In the days leading up to the testimony of former Ontario Premier Mike Harris at the Ipperwash Inquiry, I was asked to research the history of Ipperwash Provincial Park. In particular, I was asked to look at how the Park lands came to be owned by Ontario’s Ministry of Natural Resources.
At the Sarnia land registry and the local archives, I began walking backwards in time from the mid-1930’s (when the Province purchased the Park lands from a local real estate agent) to the 1928 land surrender by the Chippewas of Kettle & Stony Point First Nation.
I was asked to keep an eye on Thomas Paul, the Indian Agent at the time of the land surrender. The Indian Agent had a set of rules he had to follow as he oversaw the surrender (those “rules” were actually laws as set out by the 1927 version of the Indian Act.) One of those rules was that he could not profit, either directly or indirectly, from the sale of First Nations land.
After doing some digging into Tom Paul, I realized that he was a Director and Shareholder at the Industrial Mortgage & Savings Company (IM&S). As it turns out, Tom Paul’s brother, W.R. Paul, was the manager of IM&S. The local Member of Parliament, W.T. Goodison, was the President of IM&S. And the Mayor of Sarnia, W.J. Scott, was the buyer who was approaching IM&S for a mortgage to pay for the Stony Point beachfront.
It appears that Tom Paul was indirectly profiting from the 1928 sale of the Stony Point beachfront. According to the Indian Act, Tom Paul should have lost his job, the sale should have been cancelled, and the land should have remained with the Chippewas of Kettle & Stony Point. However, the Department of Indian Affairs approved the sale, and a portion of the former reserve land was eventually sold to the Province of Ontario following the Great Depression.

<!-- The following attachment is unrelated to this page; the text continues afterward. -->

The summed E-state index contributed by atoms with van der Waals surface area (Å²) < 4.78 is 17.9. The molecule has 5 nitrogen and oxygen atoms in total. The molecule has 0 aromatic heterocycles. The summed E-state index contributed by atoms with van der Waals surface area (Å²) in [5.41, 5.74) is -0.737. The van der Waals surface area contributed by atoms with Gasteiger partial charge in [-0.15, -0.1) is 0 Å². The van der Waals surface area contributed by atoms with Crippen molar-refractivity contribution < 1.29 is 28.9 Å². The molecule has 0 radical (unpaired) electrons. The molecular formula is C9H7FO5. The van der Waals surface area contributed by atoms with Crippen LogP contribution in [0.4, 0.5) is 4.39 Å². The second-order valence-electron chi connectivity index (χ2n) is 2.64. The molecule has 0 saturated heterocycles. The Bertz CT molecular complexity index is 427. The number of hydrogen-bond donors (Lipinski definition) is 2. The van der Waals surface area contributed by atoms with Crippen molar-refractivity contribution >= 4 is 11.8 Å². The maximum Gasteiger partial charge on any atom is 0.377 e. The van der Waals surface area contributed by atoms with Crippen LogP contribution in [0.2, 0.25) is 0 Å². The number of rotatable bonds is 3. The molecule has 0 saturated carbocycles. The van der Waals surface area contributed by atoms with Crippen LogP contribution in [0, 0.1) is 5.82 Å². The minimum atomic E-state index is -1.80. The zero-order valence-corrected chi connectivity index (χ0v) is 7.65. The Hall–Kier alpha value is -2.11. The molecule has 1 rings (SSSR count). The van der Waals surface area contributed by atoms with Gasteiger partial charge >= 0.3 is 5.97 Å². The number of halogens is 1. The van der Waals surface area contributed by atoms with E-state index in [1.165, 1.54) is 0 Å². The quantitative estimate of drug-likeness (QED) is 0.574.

To top this off, I also found an interesting letter at the local archives. The letter was from W.R. Paul to a Forest branch manager at IM&S, asking him to personally inspect the beachfront before the mortgage could be approved. The text of the letter illustrates the Indian Agent’s role in the land sale – watch for references to “Tom” in the following note:
I have an application for a loan from W.J. Scott of this city. I will explain the circumstances so that you will have a better idea of just what he wants. There was a surrender of land by the Stoney Point Indians, which surrender includes about two miles of Lake frontage. The rest of the land, as I understand it, is absolutely worthless, being nothing but drifting sand, therefore the value is in the Lake Frontage, which I am told is somewhat similar to Ipperwash Beach, only, if anything, better. For this land they are paying $13,500 plus $800 to one Indian and $1500 to another, making a total of $15,800. They would like to borrow as near $8,000 as possible, but I am quite convinced that they can do with somewhat less than $8,000. So far as the price they are paying is concerned, I know this to be absolutely correct, because the surrender went through, or will go through, Tom’s office, and he showed me a diagram of the surrender, which corroborates everything that Mr. Scott told me. We think here, that if they could get along with, say $6,000, it would be a safe loan. The Lake frontage of two miles is 10,560 feet, and if they can interest some Detroit real estate man and sell it for $5.00 or even $3.00 a foot, they will be able to clean up a considerable sum of money. I would like to have your opinion about it, and if you happen to be in Sarnia, I could have Tom meet you here and show you the dope that he has on the transaction.
This research was put on the public record at the Ipperwash Inquiry when former Premier Mike Harris, and some of his Cabinet, were asked about it on the witness stand. It caused Justice Sidney Linden to remark during the testimony of former Minister of Natural Resources Chris Hodgson that:
It is astonishing that after all these years, and all this investigation, and all this work that all of us have done that documents are still surfacing at this late date.
I decided this letter would make a great re-enactment for The Ipperwash Park Film Project. My father was kind enough to play the role of bank manager W.R. Paul, and I played the secretary typing the letter. The bank office was located in my living room, and I either created the props from scratch or purchased them from local antiques stores. I operated the camera, and shot the footage of my father about six months prior to shooting the footage of myself. Lucky for me, the footage matched.
Project: The Ipperwash Park Film Project
Scene: The Indian Agent and the Mortgage
Client: Klippensteins Barristers & Solicitors